So, there will be an impeachment trial in the U.S. Senate starting next week. Chief Justice Roberts will preside over the trial. What does that mean to “preside”? In a normal trial, the judge would rule on disputes about evidence. He would admit or not admit evidence. At the end of the trial, he would tell the jury what the law is regarding the lawsuit or crime. None of this applies in an impeachment trial. Justice Roberts’ role is prescribed by the Constitution, Art. I, Sec. 3. But, the Constitution provides no details.

In the first impeachment trial in 1868, Chief Justice Chase essentially insisted on more than a ceremonial role. He insisted that he could rule on admissibility of evidence and on reliability of witnesses subject to being overturned by vote of the Senate. The rules in an impeachment trial are the Senate rules. There are no rules of evidence or rule of procedure. At the 1998 impeachment trial, Chief Justice Rehnquist accepted a more limited role. But, he did rule on one issue. One of the House managers referred to the Senate as “jurors.” Sen. Harkin objected that they were more than just jurors. Chief Justice Rehnquist sustained the objection, saying the Senate was also the court.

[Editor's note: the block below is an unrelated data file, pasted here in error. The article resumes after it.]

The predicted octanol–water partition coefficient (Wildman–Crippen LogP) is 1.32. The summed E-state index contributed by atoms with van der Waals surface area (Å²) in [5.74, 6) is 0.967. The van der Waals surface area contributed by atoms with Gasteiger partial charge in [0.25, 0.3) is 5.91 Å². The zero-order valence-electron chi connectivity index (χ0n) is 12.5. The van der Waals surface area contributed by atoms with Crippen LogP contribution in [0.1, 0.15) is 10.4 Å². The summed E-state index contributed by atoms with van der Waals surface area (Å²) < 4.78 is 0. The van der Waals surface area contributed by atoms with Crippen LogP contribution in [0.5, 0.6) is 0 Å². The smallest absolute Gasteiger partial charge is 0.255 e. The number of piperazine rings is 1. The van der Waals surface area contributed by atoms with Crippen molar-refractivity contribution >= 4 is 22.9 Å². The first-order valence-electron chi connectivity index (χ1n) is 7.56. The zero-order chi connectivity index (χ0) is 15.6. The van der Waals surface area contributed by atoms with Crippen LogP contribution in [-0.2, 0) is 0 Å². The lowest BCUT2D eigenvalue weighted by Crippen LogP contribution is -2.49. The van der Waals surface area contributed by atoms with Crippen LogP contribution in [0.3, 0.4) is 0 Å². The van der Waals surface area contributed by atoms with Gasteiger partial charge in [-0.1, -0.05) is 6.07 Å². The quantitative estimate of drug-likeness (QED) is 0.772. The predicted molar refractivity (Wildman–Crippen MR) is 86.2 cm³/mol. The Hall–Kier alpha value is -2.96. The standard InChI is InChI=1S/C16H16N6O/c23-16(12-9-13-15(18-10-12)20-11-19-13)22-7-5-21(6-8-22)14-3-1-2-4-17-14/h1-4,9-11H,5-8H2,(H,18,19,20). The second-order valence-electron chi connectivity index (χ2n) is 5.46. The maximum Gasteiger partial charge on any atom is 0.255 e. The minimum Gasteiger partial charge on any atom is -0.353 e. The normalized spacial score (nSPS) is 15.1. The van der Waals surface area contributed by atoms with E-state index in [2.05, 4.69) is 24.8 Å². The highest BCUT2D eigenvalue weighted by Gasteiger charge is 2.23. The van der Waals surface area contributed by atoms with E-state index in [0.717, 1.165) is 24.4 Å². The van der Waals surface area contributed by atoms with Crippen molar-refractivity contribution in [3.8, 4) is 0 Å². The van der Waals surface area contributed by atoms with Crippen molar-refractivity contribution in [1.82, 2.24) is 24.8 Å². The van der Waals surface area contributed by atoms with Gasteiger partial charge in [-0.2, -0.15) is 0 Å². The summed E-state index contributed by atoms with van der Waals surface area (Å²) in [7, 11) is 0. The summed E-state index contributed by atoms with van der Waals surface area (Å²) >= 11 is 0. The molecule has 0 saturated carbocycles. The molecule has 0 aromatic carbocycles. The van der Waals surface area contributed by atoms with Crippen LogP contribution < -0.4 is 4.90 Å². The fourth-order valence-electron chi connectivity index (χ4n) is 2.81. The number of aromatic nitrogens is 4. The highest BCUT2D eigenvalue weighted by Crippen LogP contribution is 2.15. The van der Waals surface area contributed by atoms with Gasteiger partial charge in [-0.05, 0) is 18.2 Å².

This upcoming trial finds Chief Justice Roberts in more lime light than he prefers. Pres. Trump routinely criticizes judges as partisan. He readily criticizes a ruling because it was issued by an “Obama judge.” I wrote a post here about Pres. Trump’s regular attacks on the judiciary. It really is extraordinary that the President would attack judges so publicly. Decorum in any court hangs by a thread. That thread hangs on the belief that judges are above partisanship. Yet, the Chief Executive of the country punctures that belief every day.

Chief Justice Roberts has been public in his defense of the federal judiciary. In 2018, Roberts responded to a Presidential criticism. The chief justice insisted  there are no Obama judges, no Bush judges, no Clinton judges. There are only dedicated judges trying to do their level best to do equal right to persons appearing before them. See NPR news report here and New York Times report here for more information.

It will be interesting to see if Chief Justice Roberts will be more involved like Chase or or more reserved like Rehnquist.